It’s pretty remarkable seeing one of the world’s oldest plays in one of its newest theatres, and also seeing how in that gap of almost two-and-a-half millennia the role of women in society hasn’t changed as much as we like to think.
Dominic Cooke’s resolutely traditional production of Euripides’s tragedy comes with few bells and whistles. Yes there’s a bit of onstage rain and it’s done in modern dress, but mostly it relies on the cast to deliver Robinson Jeffers’s archly faithful translation (itself 77 years old) with as much grimness as they can muster.
And boy do they muster. Barely a line is uttered without a tremulous ‘ohh’ or ‘ahh’, but rather than sounding ancient and creaky, it comes with wave after wave of horrible power. There’s Ben Daniels pacing around Vicki Mortimer’s simple brick circle design like a wolf, slipping on a jacket or undoing a shirt button to slip into the different male characters: Jason, Creon, Aegeus. The rest of the cast are women, three of them peppered in the audience plus the always excellent Marion Bailey’s deferential, desperate nurse on stage.
All of that would be fine on its own: captivating, but maybe a bit too trad. All those messengers popping in to tell us what’s happened offstage; all the invoking of gods and names of obscure Greek islands.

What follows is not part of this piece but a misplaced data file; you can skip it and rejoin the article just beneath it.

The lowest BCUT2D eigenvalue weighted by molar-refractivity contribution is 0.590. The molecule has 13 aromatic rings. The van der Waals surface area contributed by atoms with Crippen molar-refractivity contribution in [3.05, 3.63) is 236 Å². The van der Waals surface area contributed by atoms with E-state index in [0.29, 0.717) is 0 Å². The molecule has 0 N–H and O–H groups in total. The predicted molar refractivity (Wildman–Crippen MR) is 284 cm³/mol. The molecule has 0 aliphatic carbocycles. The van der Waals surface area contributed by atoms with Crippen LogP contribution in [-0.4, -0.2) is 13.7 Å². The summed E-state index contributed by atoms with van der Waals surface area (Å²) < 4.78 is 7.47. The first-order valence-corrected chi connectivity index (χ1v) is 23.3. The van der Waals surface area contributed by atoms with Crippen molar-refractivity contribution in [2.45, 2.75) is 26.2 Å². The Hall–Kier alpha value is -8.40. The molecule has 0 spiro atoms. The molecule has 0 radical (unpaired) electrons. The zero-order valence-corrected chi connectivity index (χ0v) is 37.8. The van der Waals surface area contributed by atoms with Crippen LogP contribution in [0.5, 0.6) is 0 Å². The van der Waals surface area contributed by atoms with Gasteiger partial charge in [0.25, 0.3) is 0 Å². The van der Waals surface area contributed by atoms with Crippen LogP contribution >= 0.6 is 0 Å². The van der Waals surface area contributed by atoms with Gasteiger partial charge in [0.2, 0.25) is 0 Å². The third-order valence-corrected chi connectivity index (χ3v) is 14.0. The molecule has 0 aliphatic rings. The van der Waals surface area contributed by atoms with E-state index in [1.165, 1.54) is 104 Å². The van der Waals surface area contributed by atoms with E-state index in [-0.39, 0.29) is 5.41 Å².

But along comes Sophie Okonedo, offstage to begin with, her first words ‘Death, death!’ and she certainly brings it. The control Okonedo has over her performance is extraordinary. Her Medea cuts so quickly from a broken, grieving, cheated wife to an entirely self-possessed, carefully scheming queen that it’s impossible to know which extreme to believe. She’s crying one second, smiling the next, charming, then repellent, screaming at the audience: ‘You’ve come to watch the barbarian woman endure betrayal.’ Victim or villain? Or can’t she be both?
With the chorus women planted in the audience, we too are cast as members of Greek society – ‘We’re Greek, we’re civilised,’ says one chorine – who are pitted against the foreigner Medea, goaded into thinking she’s evil for (spoiler) killing her kids. But as Okonedo stands there in a black dress and with a dizzying mix of cool logic and abject desperation, she throws open a whole series of questions about how much (or little) society believes women, believes their emotions, casts them as manipulators or temptresses.
To keep us on edge there’s a constant rumble of tense scoring from sound designer Gareth Fry, while Neil Austin keeps the audience permanently, nervously lit. But none of it gets in the way. Instead, Cooke has faith that the audience don’t need flashy updates. Just allow the ancient text to speak for itself, and let Okonedo do the rest.